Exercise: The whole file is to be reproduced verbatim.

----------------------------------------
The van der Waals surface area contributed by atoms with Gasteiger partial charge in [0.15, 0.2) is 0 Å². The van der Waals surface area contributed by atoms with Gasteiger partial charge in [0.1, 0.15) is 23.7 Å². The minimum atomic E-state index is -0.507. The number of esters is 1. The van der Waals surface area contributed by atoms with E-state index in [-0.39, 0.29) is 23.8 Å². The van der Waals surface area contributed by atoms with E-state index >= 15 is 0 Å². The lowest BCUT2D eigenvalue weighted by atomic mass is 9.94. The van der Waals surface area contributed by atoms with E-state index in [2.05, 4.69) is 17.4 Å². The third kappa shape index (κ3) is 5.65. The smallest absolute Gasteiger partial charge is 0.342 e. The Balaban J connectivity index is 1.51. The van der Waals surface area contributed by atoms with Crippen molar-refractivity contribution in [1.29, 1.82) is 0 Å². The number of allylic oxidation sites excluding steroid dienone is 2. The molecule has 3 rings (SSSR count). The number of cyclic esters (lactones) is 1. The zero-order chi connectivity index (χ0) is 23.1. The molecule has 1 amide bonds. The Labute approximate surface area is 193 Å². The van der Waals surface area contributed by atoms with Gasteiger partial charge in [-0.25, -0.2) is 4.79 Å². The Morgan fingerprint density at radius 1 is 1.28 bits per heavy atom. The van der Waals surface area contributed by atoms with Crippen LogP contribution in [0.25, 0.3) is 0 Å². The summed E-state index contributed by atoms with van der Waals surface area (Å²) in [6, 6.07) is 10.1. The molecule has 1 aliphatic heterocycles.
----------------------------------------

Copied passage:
The van der Waals surface area contributed by atoms with Gasteiger partial charge in [0.15, 0.2) is 0 Å². The van der Waals surface area contributed by atoms with Gasteiger partial charge in [0.1, 0.15) is 23.7 Å². The minimum atomic E-state index is -0.507. The number of esters is 1. The van der Waals surface area contributed by atoms with E-state index in [-0.39, 0.29) is 23.8 Å². The van der Waals surface area contributed by atoms with E-state index >= 15 is 0 Å². The lowest BCUT2D eigenvalue weighted by atomic mass is 9.94. The van der Waals surface area contributed by atoms with E-state index in [2.05, 4.69) is 17.4 Å². The third kappa shape index (κ3) is 5.65. The smallest absolute Gasteiger partial charge is 0.342 e. The Balaban J connectivity index is 1.51. The van der Waals surface area contributed by atoms with Crippen molar-refractivity contribution in [1.29, 1.82) is 0 Å². The number of allylic oxidation sites excluding steroid dienone is 2. The molecule has 3 rings (SSSR count). The number of cyclic esters (lactones) is 1. The zero-order chi connectivity index (χ0) is 23.1. The molecule has 1 amide bonds. The Labute approximate surface area is 193 Å². The van der Waals surface area contributed by atoms with Gasteiger partial charge in [-0.25, -0.2) is 4.79 Å². The Morgan fingerprint density at radius 1 is 1.28 bits per heavy atom. The van der Waals surface area contributed by atoms with Crippen LogP contribution in [0.25, 0.3) is 0 Å². The summed E-state index contributed by atoms with van der Waals surface area (Å²) in [6, 6.07) is 10.1. The molecule has 1 aliphatic heterocycles.